Most cynically, the tribal nature of supporters could have used the virus as a means of taunting opposition, dividing groups into the clean and unclean as we saw in the documentary. Though the severity of the virus disrupting the day-to-day life worldwide gave no room for supporters to turn against each other. Perhaps reminded of a human-ness, supporters will band together in some manner once the stadiums re-open.  

That soccer, and sport, would take a frontline role in how the world fights off the virus shows its very strength, in the communal experience. Ironically, the lack of audience may remind us of how important a live audience is in shaping a match. There is an unspoken, under the surface layer throughout the 90 minutes, a flow of energy and momentum influenced by the players, the referee, managers, and the crowd. You can sense the imbalance when one of those factors is missing. Not to say that a crowd ever scored a goal or will be credited with a win, but there is something invisible to the scoresheet that you can feel. 

There’s always a hanging existential question of the supporters’ role within the shifting nature of players building their own brands in the social media age, where teams appear to be a phase within a player’s monetized narrative as opposed to developing a fundamental connection. But the silence and emptiness could also reset, or remind us of the relationship between players, teams, and its supporters. The players provide the goals and the three points; the supporters add the context and meaning that turns players into stories that live on for years. 


At the recent Financial Times Business of Football Summit, Juventus president Andrea Agnelli wondered out loud if Atalanta should have qualified directly into the Champions League at the expense of a historical Serie A power like Roma.

“Without international history and with a great sporting performance, they qualified directly to the biggest European club competition. Is that right or not? [Roma] have contributed to maintaining Italy’s ranking in recent years. They have one bad season and have missed out, impacting them on an economic level,” explained Agnelli.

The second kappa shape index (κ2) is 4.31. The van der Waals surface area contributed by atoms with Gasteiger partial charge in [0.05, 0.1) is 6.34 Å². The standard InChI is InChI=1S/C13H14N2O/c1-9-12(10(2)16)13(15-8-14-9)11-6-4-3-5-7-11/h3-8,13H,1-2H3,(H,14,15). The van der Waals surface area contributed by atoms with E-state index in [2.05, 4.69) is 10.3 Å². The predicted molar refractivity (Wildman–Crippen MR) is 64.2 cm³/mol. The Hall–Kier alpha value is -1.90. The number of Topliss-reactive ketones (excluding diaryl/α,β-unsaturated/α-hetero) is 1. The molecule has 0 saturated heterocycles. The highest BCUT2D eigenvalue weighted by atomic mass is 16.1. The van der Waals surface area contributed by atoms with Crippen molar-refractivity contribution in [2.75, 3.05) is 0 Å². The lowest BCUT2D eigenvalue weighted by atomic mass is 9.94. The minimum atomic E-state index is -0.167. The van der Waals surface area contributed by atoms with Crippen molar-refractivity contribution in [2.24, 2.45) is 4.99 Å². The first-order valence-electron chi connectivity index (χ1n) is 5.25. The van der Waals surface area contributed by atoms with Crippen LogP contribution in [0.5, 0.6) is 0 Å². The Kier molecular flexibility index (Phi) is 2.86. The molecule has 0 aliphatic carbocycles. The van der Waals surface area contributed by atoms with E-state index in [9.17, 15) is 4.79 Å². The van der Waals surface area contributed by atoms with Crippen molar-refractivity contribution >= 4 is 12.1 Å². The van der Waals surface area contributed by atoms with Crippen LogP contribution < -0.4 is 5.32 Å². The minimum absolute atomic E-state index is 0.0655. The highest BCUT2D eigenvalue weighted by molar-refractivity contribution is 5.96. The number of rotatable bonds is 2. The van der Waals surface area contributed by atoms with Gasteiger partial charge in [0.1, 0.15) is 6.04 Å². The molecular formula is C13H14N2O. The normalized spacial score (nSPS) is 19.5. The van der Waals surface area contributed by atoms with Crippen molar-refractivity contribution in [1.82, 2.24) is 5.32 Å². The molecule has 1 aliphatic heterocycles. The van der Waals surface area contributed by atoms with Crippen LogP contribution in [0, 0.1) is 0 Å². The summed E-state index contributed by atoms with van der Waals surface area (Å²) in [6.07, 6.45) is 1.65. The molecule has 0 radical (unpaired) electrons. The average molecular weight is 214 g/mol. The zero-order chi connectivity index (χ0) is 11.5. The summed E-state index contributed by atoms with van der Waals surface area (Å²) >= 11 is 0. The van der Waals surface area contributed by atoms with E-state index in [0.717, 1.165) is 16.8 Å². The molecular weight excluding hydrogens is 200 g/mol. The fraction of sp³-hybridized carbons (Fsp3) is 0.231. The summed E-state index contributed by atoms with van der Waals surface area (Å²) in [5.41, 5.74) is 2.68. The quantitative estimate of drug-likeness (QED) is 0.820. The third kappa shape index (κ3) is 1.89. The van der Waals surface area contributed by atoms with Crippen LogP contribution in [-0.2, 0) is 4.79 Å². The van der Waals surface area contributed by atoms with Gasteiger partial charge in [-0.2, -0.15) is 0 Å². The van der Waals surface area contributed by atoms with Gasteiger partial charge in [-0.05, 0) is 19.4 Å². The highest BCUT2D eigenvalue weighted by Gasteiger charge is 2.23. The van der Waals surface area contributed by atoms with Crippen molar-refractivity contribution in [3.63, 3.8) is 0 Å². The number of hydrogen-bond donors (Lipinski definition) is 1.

Atalanta playmaker Papu Gomez responded to Agnelli’s comments on Instagram, writing that “Italian football will never grow” with the chairman’s mentality of only focusing on its traditional powers. The controversy spoke to a simpler time, back when the most impactful topics were the supposed European Super League and the role of smaller clubs within the global branding world. Serie A itself made narrative progress in its attempt to brand as a renewed league filled with young, up-and-coming talent. 

Maybe soon, we’ll be able to return to that lens. And years later, we’ll look back at the response to the coronavirus as a case study in how to properly handle a pandemic, and that this Serie A season was just an unusual blip on the timeline no matter its outcome. 

Playing behind closed doors in the second leg of their Champions League tie against Valencia, Josep Ilicic scored four goals in an empty stadium against Valencia, to win 8-4 on aggregate. The dominance was capped off by a quick passing sequence featuring Remo Freuler and Duvan Zapata, ending in a light applause in the empty stadium. Atalanta players held up a t-shirt celebrating the strength of Bergamo after the match, in the sparseness. It was an affirmation that for a moment, with the virus shutting down leagues across the world, player and supporter were one.